Michael Schmelling

Bucket Rider Galery

In 2003, photographer Michael Schmelling began to accompany crews from the private hygiene task force Disaster Masters as they blitzed the homes of obsessive- compulsive hoarders in New York City and Yonkers with the aim of sorting through and reorganizing or disposing of mountains of accumulated trash. Sometimes invited in by the hoarders themselves, but also by loved ones, social workers, co-op boards, or landlords, Disaster Masters launches fast, immediate assaults on chronically overstuffed domestic environments, and offers counseling and aftercare. Schmelling photographed some of the places he cameacross, rooms filled with mounting piles of apparent rubbish that threatened to choke its owners, illustrating a problem that the Disaster Masters call “perma-clutter,” brought on by acute “disposophobia.”

But Schmelling is not an in-house documentary photographer. He avoids the before-and-after diptychs one might expect, concentrating instead on small, affecting vignettes. His work reveals hoarding to be a universal human impulse that can become literally suffocating in those cases in which a disinclination to edit has degenerated into a kind of mania. In none of these images is there much direct evidence of any overt health hazard—no rodent infestation, no rotting food—just piles and piles of stuff, a sedimentation of acquisition that the artist often seems to find more compelling than upsetting, and more open to interpretation than one might expect.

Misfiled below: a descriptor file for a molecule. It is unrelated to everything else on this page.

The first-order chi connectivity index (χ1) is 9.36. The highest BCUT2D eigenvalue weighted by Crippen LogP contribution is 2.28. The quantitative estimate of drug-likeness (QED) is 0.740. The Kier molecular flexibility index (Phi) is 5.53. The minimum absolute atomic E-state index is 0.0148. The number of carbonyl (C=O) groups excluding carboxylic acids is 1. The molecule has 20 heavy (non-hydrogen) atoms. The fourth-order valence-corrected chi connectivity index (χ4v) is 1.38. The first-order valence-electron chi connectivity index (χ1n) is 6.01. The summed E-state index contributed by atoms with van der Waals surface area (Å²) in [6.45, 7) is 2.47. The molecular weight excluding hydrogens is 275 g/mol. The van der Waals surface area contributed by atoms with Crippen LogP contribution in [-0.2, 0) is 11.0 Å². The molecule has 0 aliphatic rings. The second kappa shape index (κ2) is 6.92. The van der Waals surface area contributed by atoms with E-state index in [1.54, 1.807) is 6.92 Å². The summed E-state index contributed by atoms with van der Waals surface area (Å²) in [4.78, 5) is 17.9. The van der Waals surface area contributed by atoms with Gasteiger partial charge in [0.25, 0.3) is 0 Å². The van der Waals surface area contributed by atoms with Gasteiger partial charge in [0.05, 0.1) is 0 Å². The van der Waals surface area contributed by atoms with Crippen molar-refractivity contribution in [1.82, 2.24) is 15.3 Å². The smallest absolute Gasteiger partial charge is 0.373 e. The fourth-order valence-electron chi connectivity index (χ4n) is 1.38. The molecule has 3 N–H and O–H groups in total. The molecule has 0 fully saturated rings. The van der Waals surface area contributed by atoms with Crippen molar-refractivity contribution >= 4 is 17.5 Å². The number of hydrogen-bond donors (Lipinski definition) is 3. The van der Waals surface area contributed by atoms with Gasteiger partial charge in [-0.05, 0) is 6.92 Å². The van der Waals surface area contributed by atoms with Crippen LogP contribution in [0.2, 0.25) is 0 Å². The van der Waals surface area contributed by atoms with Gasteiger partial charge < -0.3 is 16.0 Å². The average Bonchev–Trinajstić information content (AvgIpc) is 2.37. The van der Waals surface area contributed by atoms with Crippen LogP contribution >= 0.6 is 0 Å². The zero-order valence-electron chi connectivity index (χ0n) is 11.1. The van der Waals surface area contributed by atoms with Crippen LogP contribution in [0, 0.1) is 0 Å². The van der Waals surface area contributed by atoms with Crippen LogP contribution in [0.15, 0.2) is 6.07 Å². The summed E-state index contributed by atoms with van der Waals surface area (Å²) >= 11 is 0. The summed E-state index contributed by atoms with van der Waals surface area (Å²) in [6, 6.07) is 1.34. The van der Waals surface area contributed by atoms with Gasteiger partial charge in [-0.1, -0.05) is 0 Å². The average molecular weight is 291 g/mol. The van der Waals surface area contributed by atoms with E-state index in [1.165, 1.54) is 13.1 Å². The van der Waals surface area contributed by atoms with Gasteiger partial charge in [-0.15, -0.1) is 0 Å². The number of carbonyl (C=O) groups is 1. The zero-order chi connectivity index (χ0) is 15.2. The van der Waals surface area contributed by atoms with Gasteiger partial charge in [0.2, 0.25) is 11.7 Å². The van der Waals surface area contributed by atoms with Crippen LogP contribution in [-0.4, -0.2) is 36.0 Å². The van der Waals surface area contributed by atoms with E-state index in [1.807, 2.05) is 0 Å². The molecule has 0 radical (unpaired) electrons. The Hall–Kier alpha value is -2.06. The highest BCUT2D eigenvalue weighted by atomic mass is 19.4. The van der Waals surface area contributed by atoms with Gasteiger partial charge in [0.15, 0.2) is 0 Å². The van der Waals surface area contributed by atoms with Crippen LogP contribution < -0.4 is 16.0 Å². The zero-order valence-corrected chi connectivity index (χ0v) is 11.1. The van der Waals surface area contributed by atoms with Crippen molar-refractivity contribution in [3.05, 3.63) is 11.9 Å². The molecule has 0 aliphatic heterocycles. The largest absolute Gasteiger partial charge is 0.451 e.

The impulse to wash and dry the plastic bags we discard every day, for example, as pictured in Untitled (hanging bags), 2003, could be that of a troubled individual who has lost the ability to recognize what should be relinquished; but it might also be the act of a particularly committed environmentalist. Schmelling allows for both readings, using his privileged position as semiofficial interloper (he also worked on some of the cleanup crews) to preserve the intimate details of another’s private idiosyncrasy. Sometimes his fellow employees appear, gloved and masked, but Schmelling never tells us how particular homes have been chosen for their intervention. The result is a slightly chilling air of authoritarian intrusion, the sense of an enforced makeover.

The sheer glut of detritus in Untitled (foot, mattress), 2003, is breathtaking in its variety and oddly vulnerable beneath the boot of authority. There’s pathos at work here, despite the fact that those who constructed these temples to salvage are physically absent from Schmelling’s shots. Temporarily evicted, they will later return to tidied-up addresses that they may not actually prefer. In some cases—Untitled (flowers), 2004, for example—the rooms in question look downright cozy, and seem no more suggestive of an uncontrolled acquisitive urge than, say, the Barnes Foundation near Philadelphia, or the Pitt Rivers Museum in Oxford. In some of his smaller photographs, Schmelling isolates details, illuminating pathetically preserved doll parts, old advertisements, and trashed audio cassettes—an inventory of cultural flotsam and jetsam.

Schmelling’s work prompts conflicting reactions: While it could be regarded as simple documentation of a hidden threat to public health, it also has an unquestionably voyeuristic aspect. Ultimately, though perhaps obliquely, Schmelling argues that there are some decisions that no one should have to justify, and that what you do with your own stuff should perhaps be one of them.

James Yood